As the Trump administration considers moving the bulk of the governmentwide security clearance process back onto the Pentagon, the head of the National Counterintelligence and Security Center (NCSC) says his agency has a plan to cut the growing security clearance backlog.
The White House is considering two executive orders and lawmakers are adding provisions to bills trying to limit agency exposure to Chinese made technology.
In today's Federal Newscast, Representative Lamar Smith is not satisfied with the answers he received from the Homeland Security Department on how they are making sure Kaspersky Lab products are out of federal networks.
The National Counterintelligence and Security Center plans to deploy its own fully functional continuous evaluation system by fall 2018. Executive branch agencies buy into those services, and NCSC will continually vet agency employees against 10 different databases.
The Defense Department has been exploring how it might transfer security clearances for DoD personnel from the National Background Investigations Bureau (NBIB) to the Defense Security Services (DSS).
The National Background Investigations Bureau plans 'human testing' this fall to improve the federal security clearance process.
Current and former counterintelligence officials say there is no known evidence so far that a victim of the Office of Personnel Management's cyber breaches has been specifically targeted. Instead, the public's loss of trust in OPM and government as a whole has been the biggest damage done after the breaches.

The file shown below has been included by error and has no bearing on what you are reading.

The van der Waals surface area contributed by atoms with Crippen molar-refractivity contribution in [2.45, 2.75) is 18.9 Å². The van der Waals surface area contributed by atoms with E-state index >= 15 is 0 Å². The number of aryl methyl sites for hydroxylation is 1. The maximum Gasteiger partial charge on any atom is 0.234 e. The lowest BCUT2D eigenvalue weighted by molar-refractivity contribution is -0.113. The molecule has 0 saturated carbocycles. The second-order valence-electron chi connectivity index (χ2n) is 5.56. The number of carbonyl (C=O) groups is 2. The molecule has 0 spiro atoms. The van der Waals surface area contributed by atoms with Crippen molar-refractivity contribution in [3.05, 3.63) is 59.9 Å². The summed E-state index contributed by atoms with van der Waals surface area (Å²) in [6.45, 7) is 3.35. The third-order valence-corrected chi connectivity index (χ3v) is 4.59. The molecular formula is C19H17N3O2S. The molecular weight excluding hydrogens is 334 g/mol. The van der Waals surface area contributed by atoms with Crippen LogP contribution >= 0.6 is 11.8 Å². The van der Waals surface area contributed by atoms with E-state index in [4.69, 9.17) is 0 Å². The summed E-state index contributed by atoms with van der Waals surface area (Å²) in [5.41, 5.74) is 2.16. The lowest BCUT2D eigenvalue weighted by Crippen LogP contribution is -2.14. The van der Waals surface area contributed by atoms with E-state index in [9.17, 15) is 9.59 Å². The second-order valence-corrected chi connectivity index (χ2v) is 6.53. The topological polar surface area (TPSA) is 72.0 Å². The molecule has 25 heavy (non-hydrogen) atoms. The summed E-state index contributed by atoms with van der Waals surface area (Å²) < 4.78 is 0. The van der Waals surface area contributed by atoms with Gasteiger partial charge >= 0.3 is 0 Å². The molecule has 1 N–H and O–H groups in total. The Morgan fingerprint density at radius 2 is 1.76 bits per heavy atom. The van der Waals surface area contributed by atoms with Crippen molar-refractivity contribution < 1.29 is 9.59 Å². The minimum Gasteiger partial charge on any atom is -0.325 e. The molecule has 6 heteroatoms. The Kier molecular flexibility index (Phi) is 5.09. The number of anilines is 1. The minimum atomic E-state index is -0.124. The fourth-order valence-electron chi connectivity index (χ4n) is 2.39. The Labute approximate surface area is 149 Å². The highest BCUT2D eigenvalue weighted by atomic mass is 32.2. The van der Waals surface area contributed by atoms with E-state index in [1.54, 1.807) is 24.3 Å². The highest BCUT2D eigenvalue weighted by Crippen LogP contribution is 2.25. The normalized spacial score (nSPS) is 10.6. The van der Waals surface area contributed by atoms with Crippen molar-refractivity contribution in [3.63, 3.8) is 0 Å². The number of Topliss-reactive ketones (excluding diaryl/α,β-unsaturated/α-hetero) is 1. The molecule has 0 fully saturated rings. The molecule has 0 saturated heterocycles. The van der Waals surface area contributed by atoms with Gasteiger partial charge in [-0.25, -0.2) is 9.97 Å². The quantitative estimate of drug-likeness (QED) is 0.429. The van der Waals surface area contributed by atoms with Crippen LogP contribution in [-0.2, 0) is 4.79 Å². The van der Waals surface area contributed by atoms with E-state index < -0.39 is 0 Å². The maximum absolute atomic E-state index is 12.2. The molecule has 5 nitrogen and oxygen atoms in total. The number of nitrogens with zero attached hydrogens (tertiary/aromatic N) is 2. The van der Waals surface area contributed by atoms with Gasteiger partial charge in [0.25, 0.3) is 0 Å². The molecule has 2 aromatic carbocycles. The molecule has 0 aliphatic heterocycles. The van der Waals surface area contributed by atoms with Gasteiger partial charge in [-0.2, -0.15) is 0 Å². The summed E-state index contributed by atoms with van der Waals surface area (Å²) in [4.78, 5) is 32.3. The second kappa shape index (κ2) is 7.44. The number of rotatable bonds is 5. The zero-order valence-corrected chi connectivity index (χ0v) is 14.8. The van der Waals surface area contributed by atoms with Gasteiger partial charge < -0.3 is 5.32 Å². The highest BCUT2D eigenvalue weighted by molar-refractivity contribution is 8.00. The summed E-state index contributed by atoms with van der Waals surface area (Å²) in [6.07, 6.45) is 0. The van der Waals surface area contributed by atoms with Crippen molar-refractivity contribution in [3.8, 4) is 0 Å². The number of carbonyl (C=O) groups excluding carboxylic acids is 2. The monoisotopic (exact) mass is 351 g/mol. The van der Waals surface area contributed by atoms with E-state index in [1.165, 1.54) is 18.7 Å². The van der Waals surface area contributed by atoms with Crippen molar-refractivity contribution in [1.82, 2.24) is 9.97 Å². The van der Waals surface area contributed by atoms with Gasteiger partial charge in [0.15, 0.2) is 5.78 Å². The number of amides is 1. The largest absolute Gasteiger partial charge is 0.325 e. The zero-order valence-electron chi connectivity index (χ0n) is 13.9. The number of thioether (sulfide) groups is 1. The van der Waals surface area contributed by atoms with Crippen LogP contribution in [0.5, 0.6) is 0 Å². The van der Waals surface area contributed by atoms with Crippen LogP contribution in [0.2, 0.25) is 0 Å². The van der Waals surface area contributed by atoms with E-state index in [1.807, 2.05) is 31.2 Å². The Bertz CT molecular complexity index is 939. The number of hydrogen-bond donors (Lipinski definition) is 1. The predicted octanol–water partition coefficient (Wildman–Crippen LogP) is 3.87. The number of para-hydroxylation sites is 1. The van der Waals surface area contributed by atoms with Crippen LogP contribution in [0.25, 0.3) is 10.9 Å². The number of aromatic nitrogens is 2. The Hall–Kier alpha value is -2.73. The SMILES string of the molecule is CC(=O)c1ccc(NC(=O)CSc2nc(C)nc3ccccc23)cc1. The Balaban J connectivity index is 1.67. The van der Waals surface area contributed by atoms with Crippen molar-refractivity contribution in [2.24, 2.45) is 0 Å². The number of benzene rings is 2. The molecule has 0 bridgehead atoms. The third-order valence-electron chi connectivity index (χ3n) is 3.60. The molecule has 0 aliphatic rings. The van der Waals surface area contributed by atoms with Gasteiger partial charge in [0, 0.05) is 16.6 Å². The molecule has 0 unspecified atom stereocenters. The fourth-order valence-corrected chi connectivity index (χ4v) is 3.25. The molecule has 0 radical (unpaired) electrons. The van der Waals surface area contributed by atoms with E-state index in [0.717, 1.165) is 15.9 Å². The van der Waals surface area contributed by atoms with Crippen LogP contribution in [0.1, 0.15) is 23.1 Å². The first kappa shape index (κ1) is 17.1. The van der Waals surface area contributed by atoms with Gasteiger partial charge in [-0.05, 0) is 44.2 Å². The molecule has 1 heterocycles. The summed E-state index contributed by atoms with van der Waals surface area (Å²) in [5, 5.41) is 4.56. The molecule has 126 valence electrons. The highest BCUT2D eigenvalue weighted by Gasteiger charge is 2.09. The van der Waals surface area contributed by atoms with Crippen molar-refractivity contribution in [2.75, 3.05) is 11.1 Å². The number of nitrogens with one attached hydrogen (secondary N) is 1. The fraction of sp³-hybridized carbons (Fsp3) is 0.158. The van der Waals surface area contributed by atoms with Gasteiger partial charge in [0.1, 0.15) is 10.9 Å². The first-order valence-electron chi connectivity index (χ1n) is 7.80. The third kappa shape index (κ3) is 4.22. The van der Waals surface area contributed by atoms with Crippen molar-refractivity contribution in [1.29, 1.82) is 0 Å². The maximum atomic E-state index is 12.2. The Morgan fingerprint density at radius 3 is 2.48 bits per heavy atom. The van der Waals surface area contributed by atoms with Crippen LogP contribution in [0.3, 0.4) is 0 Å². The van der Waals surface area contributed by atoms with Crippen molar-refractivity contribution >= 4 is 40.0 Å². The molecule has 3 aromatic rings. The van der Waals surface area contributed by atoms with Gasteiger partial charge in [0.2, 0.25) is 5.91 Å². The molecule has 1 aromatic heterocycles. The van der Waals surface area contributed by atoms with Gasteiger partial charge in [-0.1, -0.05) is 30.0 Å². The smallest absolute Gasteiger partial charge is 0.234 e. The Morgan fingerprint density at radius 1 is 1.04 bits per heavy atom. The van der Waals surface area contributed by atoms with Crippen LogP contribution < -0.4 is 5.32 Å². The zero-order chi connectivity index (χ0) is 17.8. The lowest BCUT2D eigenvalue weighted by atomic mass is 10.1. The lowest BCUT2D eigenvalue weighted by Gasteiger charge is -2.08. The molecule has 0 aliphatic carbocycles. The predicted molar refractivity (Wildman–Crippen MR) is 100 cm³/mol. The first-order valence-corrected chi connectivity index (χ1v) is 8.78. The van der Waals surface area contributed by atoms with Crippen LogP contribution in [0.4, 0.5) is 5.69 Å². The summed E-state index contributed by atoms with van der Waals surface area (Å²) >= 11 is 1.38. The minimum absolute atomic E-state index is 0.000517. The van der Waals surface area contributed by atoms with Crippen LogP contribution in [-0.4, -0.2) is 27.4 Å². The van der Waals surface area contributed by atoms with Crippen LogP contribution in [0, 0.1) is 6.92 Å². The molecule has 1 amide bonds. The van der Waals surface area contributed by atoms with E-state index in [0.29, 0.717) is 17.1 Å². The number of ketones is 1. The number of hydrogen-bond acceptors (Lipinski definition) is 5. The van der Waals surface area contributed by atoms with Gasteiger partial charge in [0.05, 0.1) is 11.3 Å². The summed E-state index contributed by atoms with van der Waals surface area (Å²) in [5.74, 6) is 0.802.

Bill Evanina, the director of the National Counterintelligence and Security Center and the National Counterintelligence Executive, said foreign hackers will target current and former federal employees based on a broad set of data, not just personal information stolen during the massive breach in 2015.
Bill Evanina, the director of the National Counterintelligence and Security Center and the National Counterintelligence Executive, said the lead agencies reforming the security clearance process made subtle, but important changes to how investigators check employees’ backgrounds.
Agencies will know later this month how much more they will have to pay for security clearances to the National Background Investigations Bureau. The NBIB will meet initial operating capability on Oct. 1 and begin processing all security clearance cases.
The Office of the Director of National Intelligence released much-anticipated guidance on using social media during background checks.Bill Evanina, director of the National Counterintelligence and Security Center at ODNI, said the policy is a collaborative effort to "strike the right balance" between obtaining publicly available information but not stepping on civil liberties.
Current and former intelligence community officials say they're not getting the buy-in they need from their top leadership — or the guidance they need to use begin using social media — in their insider threat and security clearance programs.
The House Oversight and Government Reform Committee questioned the administration on its new federal security clearance reform plan. Members of the committee wanted further details about the Office of Personnel Management's role in the new process, as well as the timeline, funding, and the authorities that DoD would have under the National Background Investigations Bureau.
Once your personal information has been purloined, you have to think twice about anyone who might try to befriend you. If you're one of the more than 20 million federal employees affected by the great Office of Personnel Management data breach, the National Counterintelligence and Security Center has some information that might help. Bill Evanina, center director, brings more to Federal Drive with Tom Temin.